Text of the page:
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Sunday, 30 September, 2001, 16:54 GMT 17:54 UK
Bin Laden 'hidden by Taleban'
Pro-Bin Laden demonstrator in Peshawar
Bin Laden supporters make they voices heard in Peshawar, Pakistan
Osama Bin Laden is under the control of the Taleban regime in Afghanistan and is being kept in hiding, according to the movement's ambassador in Pakistan.

"Osama is in Afghanistan, but he is at an unknown place for his safety and security," Mullah Abdul Salam Zaeef told reporters.

If they present evidence, we will respect their negotiations and that might change things

Taleban Ambassador Abdul Salam Zaeef
The Saudi-born militant is the United States' main suspect for the 11 September suicide hijacking attacks, and Washington has demanded that the Taleban hand him over or face punishment for sheltering him.

There has been a lukewarm response to the announcement in Washington, with White House spokesman Ken Lisaius saying it "does not change anything".

"The president was extremely clear... that the demands that he outlined were not open to negotiation nor were they open to debate," he added.

The Taleban ambassador said Washington could break the stalemate if it were willing to provide proof of Bin Laden's role.

"We say if they change and talk to us, and if they present evidence, we will respect their negotiations and that might change things."

Ambassador Mullah Zaeef
Mullah Zaeef said the Taleban want to see proof of Bin Laden's guilt

However, the president of Pakistan, which has been negotiating with the Taleban, said that, although hopes were dim the Taleban would meet the US demands and hand him over, the "doors were open" for further negotiation.

"We are interacting with the Taleban to moderate their views in accordance with the dictates of the world opinion and we are still carrying on doing that," President Pervez Musharraf said in an interview on US television.

In other developments:

  • Saudi Arabia's defence minister rules out the use of bases on Saudi territory for US-led strikes against Afghanistan
  • A delegation from the US Congress meets the former King of Afghanistan to discuss his possible role in a government to replace the Taleban.
  • The trial of eight westerners accused of preaching Christianity resumes in Kabul
  • The UK Foreign Office expresses concern for the welfare of a British journalist being held by the Taleban
  • Russia welcomes a UN Security Council resolution aimed at closing down funding for terrorist groups
  • Anti-war activists protest in Washington, calling on the US administration to pursue peace

UK Prime Minister Tony Blair says he has been shown strong evidence linking Bin Laden to the attacks against the World Trade Center in New York and the Pentagon in Washington which cost more than 6,000 lives.

In a BBC interview, Mr Blair said the evidence from intelligence services was "powerful and incontrovertible".

Meanwhile in the US, President George W Bush is meeting key advisers at his Camp David presidential retreat to consider further the US response to the attacks that killed more than 6,000 people.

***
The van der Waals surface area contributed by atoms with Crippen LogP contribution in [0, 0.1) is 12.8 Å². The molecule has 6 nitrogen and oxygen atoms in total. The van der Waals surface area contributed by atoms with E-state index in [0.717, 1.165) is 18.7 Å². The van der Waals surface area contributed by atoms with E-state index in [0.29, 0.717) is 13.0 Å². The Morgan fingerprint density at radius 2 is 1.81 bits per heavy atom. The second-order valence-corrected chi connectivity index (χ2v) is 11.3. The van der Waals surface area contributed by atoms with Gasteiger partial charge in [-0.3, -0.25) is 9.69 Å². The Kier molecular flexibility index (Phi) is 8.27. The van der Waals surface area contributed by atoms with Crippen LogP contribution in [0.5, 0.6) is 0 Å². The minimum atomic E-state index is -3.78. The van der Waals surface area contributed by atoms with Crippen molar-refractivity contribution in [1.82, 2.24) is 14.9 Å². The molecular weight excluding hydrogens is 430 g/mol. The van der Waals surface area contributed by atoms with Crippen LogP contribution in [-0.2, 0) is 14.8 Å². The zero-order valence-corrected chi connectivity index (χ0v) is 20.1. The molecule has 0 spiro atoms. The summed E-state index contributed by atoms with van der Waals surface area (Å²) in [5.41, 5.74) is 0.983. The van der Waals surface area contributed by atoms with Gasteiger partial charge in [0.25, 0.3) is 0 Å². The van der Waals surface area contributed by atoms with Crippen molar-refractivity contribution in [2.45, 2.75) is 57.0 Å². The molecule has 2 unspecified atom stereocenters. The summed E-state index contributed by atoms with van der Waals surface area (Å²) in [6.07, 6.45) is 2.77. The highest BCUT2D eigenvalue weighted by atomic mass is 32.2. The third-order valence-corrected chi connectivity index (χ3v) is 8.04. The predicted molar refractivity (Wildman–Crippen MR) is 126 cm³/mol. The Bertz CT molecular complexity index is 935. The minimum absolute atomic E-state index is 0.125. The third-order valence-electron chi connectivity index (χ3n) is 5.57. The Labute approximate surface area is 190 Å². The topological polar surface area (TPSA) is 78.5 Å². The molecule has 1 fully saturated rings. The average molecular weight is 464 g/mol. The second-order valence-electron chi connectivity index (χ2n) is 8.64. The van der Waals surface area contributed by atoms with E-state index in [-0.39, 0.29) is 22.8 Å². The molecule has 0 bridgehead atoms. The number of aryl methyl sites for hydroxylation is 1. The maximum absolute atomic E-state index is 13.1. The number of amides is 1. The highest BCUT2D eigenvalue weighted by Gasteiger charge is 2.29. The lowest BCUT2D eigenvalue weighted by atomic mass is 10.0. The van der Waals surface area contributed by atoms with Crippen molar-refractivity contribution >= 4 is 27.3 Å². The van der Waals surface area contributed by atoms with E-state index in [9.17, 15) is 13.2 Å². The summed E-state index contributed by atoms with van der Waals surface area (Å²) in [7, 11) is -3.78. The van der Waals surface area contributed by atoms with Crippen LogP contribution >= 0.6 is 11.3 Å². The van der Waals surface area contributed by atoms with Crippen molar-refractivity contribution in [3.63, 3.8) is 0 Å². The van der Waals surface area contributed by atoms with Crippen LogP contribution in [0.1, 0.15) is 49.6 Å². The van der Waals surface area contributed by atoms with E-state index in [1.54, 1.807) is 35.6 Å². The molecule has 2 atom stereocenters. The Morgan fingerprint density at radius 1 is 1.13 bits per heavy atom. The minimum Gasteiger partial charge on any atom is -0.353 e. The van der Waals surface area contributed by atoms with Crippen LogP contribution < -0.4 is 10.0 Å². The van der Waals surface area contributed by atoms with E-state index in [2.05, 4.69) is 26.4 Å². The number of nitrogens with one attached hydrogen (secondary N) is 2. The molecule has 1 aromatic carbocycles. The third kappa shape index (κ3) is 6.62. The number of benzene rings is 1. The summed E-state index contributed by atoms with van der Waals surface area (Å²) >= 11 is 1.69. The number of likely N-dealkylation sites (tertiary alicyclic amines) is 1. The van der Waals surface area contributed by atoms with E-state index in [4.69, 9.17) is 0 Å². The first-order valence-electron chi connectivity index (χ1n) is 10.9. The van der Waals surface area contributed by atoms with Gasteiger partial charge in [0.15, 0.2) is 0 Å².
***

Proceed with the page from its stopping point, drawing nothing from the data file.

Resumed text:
Anti-US protester in Malaysia
The planned strikes are prompting protests in the Muslim world
A BBC Washington correspondent says White House officials are drawing a picture of a president spending another weekend in intense discussion with his closest security advisors.

They say his message, repeated time and again, to those around him, is that nothing should deflect from the campaign to destroy terrorism.

However, Mr Bush has to deal with a weakening economy. He is understood to want to introduce a stimulus package next week that would increase unemployment benefits, tax cuts and the minimum wage.

Meanwhile, the FBI says it is following up over 100,000 leads.

More than a dozen British warships have arrived in the Gulf state of Oman, adding to speculation in the region that the US and Britain may launch military action soon.


Saudi Defence Minister Prince Sultan bin Abdul Aziz dismissed as "nonsense" reports that the Saudi authorities would allow Washington to use its bases to attack Afghanistan.

However, he did say Saudi airspace could still be used as his country's contribution.

"We do not accept the presence in our country of a single soldier at war with Muslims or Arabs," Prince Sultan said in comments published on Saudi Arabia's official Okaz newspaper on Sunday.

Prince Sultan
Prince Sultan appears to have clarified Saudi policy
The BBC Middle East correspondent says this is the clearest indication yet of where Saudi Arabia stands over the western military build up in the Gulf.

The comments imply that American planes could fly over Saudi Arabia but not launch an attack from its territory.

There has been much confusion over how far Saudi Arabia would work with the US since the 11 September attacks.

Saudi officials have hitherto been reluctant to comment publicly, apparently fearful of a backlash if Afghan civilians are killed in any military action.

Osama Bin Laden's main aims include the removal of US forces from Saudi Arabia, which he says defiles Islam, and overthrowing the Saudi monarchy.

The BBC's Adam Brookes in Islamabad
"The Taleban are stepping right into the firing line"
The BBC's Daniel Lak in Islamabad
"I think the Taleban think they are still negotiating"
Donald Rumsfeld, US Defence Secretary
"I have no reason to believe anything a Taleban representative would say"
See also:

25 Sep 01 | Middle East
Saudi Arabia warns of West-Islam split
26 Sep 01 | Middle East
Iranian leader: No help for US
18 Sep 01 | South Asia
Who is Osama Bin Laden?
28 Sep 01 | South Asia
Afghanistan's turbulent history
30 Sep 01 | Middle East
Analysis: Decoding Taleban's message
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